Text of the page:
blue circles wrote:
Wanting to hear something so badly that you give in to people throwing it in your face doesn't make me a wanker - it makes me a fan.


Hmmm, were they quite literally throwing it in your face? Or did you hear that it was on the net, and actively fire up your computer, actively visit the website, and actively press the button saying "STEAL"?

And how much of a fan? Do ya think that young Master Neil is going to thank you - or maybe forgive you - because you claim to be a fan?

My point about the wankers was that those who download this stuff and then apologise for it ("sorry, I'm weak", etc.) know that they are doing wrong, but do it anyway. That's a bit like someone joining in with a gang who are kicking someone else to death, and then saying, "Well, officer, I knew it was wrong; but, hey, sorry, I'm weak." Should they get a lighter sentence?
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If...



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PostPosted: Wed Jan 14, 2004 10:29 pm    Post subject: Reply with quote

The Divine Comedy wrote:
Sure they could probably be a bit cheaper... and they are sometimes... and then they sometimes cost more. They're not however, in the main, ludicrously expensive.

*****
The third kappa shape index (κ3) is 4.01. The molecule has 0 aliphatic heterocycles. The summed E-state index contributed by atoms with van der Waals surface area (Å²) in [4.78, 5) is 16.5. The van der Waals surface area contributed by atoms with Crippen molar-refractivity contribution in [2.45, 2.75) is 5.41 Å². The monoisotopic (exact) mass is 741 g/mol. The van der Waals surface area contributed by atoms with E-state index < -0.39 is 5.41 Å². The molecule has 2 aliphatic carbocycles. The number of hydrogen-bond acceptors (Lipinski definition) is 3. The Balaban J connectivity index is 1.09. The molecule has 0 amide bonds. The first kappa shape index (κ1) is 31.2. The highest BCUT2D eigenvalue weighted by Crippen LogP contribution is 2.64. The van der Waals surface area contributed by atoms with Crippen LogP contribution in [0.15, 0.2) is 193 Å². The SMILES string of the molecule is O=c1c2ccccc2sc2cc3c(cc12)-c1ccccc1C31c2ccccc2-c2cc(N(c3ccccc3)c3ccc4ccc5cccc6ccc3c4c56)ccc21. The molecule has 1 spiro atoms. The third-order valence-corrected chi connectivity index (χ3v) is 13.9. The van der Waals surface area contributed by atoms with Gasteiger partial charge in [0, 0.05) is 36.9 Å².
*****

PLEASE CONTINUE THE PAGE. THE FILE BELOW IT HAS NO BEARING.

Especially in Edinburgh, where places like Avalanche and Fopp sell stuff very cheaply; which, of course, perfectly illustrates my point about the big retailers' huge cut...

Quote:
Some of your analogies are a bit ropey too Wink


Hey, man, this is spur of the moment stuff not a carefully edited essay, you know! Besides, most of the time, people need to be beaten with a big stick!

Wink
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blue circles



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PostPosted: Wed Jan 14, 2004 10:29 pm    Post subject: Reply with quote

If... wrote:
blue circles wrote:
Wanting to hear something so badly that you give in to people throwing it in your face doesn't make me a wanker - it makes me a fan.


Hmmm, were they quite literally throwing it in your face? Or did you hear that it was on the net, and actively fire up your computer, actively visit the website, and actively press the button saying "STEAL"?



Actually, as soon as I came home from work, two people popped up on msn - one of them offered me a couple of tracks and the other one offered me the entire album, so, no I didn't search anywhere or fire anything up.
At that point I knew absolutely nothing about any of it.


Last edited by blue circles on Wed Jan 14, 2004 10:32 pm; edited 1 time in total
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If...



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PostPosted: Wed Jan 14, 2004 10:31 pm    Post subject: Reply with quote